On my first blog here at Ajarn.com, I made some reflections on my first ten months teaching in Thailand. There was one important thought in the back of my head as I wrote that summary that I didn't include. Namely, soon I would be unemployed!
Working for a government school on a ten-month contract, the end of school year wasn't the joyous and celebratory event it was for a student. No, as a teacher, summer meant I was out of a job. Until May. There were some overtures of wanting me back next year, but that didn't take care of my immediate concern: I needed a paycheck.
Having only been in Thailand for that one year, my roots did not run deep, and so when I began my summer job hunt, once again here at Ajarn.com, I didn't constrain myself to just Thailand.
I found a couple listings for jobs in Myanmar. Apparently, the recruiters next door know where to look for NES teachers: right here in Thailand. I applied, got an interview, and a week later I was on a flight to Yangon to begin a new job in another new country. Bit of a whirlwind, but it fit my needs for a job straightaway.
Mind you, I had been considering Myanmar as my next destination for some time. I'd heard old-timer TEFLers describe it as the next place to be. It's a new frontier in a country that's just opening up. A land of opportunity. It's the Wild West, Southeast Asian style. I began doing some research into what it's actually like here.
I read some disconcerting things. I read some positive things. I read some preposterous things that I simply couldn't believe until I saw them with my own two eyes.
Now, I'm doing that. I'm seeing things here. A lot of what I'd read online about this place is turning out to be untrue or exaggerated. Some of it has been spot on accurate. After less than two weeks here, I don't want to seem like I am setting myself up as an expert. My reporting is based on but the slimmest of experience, but sometimes first impressions are the most accurate. I present to you: Myanmar - Fact or Fiction!
The internet is inaccessible or painfully slow. Partially fact. At the language institute where I work in Yangon, our internet connection is very good. Nearly as fast as anything I came across in Thailand. We're on a wifi network, and at peak times in the afternoon when everyone in the office is checking Facebook at once, it can slow down and drops you, but all in all, it's acceptable.
Mind you, as I write this, I have no internet access at home. I am still waiting for the local 3G mobile provider to turn on the data capability on my phone (which I paid for 5 days ago), from which I will use its mobile hotspot capability to go online, but since that hasn't happened yet, I rely on work and internet cafes. I was told internet cafes didn't exist here. They do, and their computers are faster than those at work. At 400 Kyats (13 Baht) per hour, they're quite reasonable as well.
The cost of living in Yangon is high. Mostly fiction. Food, beverages, cigarettes, sundries, transportation, laundry, office supplies, you name it, it's fairly cheap in Yangon. There is one glaring exception: housing. From what I've heard, the Yangon housing market is booming. Property values are soaring. These value increases are trickling down into the rental market, and particularly, the rental market for the expat.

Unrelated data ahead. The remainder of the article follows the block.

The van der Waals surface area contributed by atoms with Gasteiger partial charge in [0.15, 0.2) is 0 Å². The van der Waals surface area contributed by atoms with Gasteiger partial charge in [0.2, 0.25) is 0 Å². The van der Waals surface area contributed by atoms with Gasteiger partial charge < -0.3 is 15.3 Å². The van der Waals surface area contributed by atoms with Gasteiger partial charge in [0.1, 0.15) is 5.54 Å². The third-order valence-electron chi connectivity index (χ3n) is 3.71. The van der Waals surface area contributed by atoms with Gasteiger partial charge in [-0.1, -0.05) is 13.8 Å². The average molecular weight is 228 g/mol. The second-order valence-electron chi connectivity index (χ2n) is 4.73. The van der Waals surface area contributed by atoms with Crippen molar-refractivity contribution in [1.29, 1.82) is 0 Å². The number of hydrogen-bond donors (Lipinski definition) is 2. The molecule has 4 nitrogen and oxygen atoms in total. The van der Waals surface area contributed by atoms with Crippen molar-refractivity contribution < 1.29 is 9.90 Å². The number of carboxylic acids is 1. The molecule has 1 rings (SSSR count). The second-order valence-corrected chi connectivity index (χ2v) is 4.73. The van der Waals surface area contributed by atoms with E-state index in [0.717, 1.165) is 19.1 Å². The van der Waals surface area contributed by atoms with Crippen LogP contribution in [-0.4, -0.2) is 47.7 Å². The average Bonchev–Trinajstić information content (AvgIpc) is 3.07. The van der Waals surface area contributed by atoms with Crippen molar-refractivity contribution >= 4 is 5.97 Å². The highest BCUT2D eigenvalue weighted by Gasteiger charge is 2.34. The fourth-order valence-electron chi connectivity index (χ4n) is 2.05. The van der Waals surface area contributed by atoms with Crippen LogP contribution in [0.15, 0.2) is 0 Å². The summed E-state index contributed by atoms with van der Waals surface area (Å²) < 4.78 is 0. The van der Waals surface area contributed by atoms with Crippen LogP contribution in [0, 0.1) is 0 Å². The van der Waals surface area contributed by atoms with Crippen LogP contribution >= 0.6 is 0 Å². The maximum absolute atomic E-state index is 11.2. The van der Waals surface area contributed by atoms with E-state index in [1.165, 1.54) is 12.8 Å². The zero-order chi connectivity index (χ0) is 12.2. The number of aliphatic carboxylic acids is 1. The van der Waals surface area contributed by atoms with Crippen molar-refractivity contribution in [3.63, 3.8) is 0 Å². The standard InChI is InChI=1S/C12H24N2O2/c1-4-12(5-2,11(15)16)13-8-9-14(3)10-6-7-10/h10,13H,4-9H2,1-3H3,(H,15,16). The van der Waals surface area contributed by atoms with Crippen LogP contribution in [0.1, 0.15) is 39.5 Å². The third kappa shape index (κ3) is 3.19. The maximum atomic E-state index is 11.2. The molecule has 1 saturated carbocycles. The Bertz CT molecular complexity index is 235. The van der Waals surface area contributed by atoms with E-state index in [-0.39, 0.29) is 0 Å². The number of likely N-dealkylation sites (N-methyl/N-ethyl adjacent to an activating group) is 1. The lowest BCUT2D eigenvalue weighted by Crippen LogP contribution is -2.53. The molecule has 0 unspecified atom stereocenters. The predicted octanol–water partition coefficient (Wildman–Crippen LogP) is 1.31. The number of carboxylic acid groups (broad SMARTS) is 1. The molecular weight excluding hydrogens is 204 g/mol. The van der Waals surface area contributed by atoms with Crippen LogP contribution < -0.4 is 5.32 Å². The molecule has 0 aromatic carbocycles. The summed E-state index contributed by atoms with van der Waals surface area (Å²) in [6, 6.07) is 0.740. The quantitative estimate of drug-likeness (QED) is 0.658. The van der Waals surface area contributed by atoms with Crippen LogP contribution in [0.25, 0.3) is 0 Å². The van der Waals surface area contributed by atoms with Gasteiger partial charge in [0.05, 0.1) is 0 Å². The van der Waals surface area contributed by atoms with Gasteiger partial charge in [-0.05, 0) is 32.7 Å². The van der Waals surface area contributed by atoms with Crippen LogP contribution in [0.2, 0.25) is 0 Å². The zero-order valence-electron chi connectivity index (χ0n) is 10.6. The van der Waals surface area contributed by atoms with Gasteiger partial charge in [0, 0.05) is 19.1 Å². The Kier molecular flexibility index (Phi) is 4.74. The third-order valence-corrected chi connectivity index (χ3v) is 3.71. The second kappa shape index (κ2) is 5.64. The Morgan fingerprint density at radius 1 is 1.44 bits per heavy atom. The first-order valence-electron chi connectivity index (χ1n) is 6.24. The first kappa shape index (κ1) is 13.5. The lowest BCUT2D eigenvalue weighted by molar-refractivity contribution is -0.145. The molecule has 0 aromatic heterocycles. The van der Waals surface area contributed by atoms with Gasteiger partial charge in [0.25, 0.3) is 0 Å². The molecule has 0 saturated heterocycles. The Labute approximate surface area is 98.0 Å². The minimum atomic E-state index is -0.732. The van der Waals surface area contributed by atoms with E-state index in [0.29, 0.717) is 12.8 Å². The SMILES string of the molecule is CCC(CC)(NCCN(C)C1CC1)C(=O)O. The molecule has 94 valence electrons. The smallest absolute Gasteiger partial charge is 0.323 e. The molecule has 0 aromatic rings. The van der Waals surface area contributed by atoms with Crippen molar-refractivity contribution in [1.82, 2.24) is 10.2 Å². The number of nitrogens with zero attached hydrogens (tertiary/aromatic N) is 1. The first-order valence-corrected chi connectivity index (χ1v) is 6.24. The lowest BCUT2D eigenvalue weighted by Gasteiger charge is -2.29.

I'm sure the middle class Burmese living in a similar place to mine pays less than I do, but at $200/mo, it's not too bad. Amenity for amenity, my place probably would have been about 5,000 Baht/month in Bangkok. One does need to come up with either six month's or one year's rent up front however. You don't pay monthly rent here. You pay it all when you sign the lease.
Western-style food is hard to find and expensive. More fiction. True, there is no pizza delivery. There are no KFCs, McDonalds nor Burger Kings. I've not roamed much beyond my little northwestern corner of the city, but even up here, I've seen three Italian restaurants and 4 or 5 hamburger joints in a 3-mile radius. Many of the sit-down restaurants sell sandwiches along with Myanmar food. They all have french fries. Having just got here, I haven't had too many cravings for the tastes of home yet, but when I do, I've plenty of choices and at about the same prices as you'd find in Bangkok.
(Photo: Burger King hasn't reached Myanmar yet. Not that Burger King anyway)
Myanmar food is unimpressive. It's all either Chinese food or deep fried, I was told. Fiction. The local cuisine combines the many influences of the different cultures and traditions which make up the Union of Myanmar. The diversity of offerings is staggering, and I've only begun to scratch the surface of this culinary wonderland.
There's also plenty of Thai, Chinese and Indian dishes available, but I'd have to say the food from Myanmar itself is the best. Furthermore, unlike in Thailand where sampling a random dish you've never tried before could leave you grasping for the water bottle, sweating and with tears in your eyes, the food here is safe for those of us unimpressed by the power of the chili. It's not too spicy.
The electricity goes out everyday. Fiction. In my 12 days here, the power has failed twice, both times when I was in the middle of teaching a class. There were a couple minutes of inconvenience while the school's generator kicked on, but it wasn't a problem. Service came back within an hour. No one is going to say that any of the infrastructure here is world-class, but the daily power outtages I'd read about haven't been my reality. We're not quite into the hottest part of the dry season yet, when I hear it gets worse because of the increased air-con use, but so far, the juice has flowed non-stop.
A choice I made out of necessity is turning out really well... so far. I feel confident that I will continue to thrive here in the Golden Land. If anything, my experience has taught me one thing that I've learned many times before: don't believe everything you read on the internet!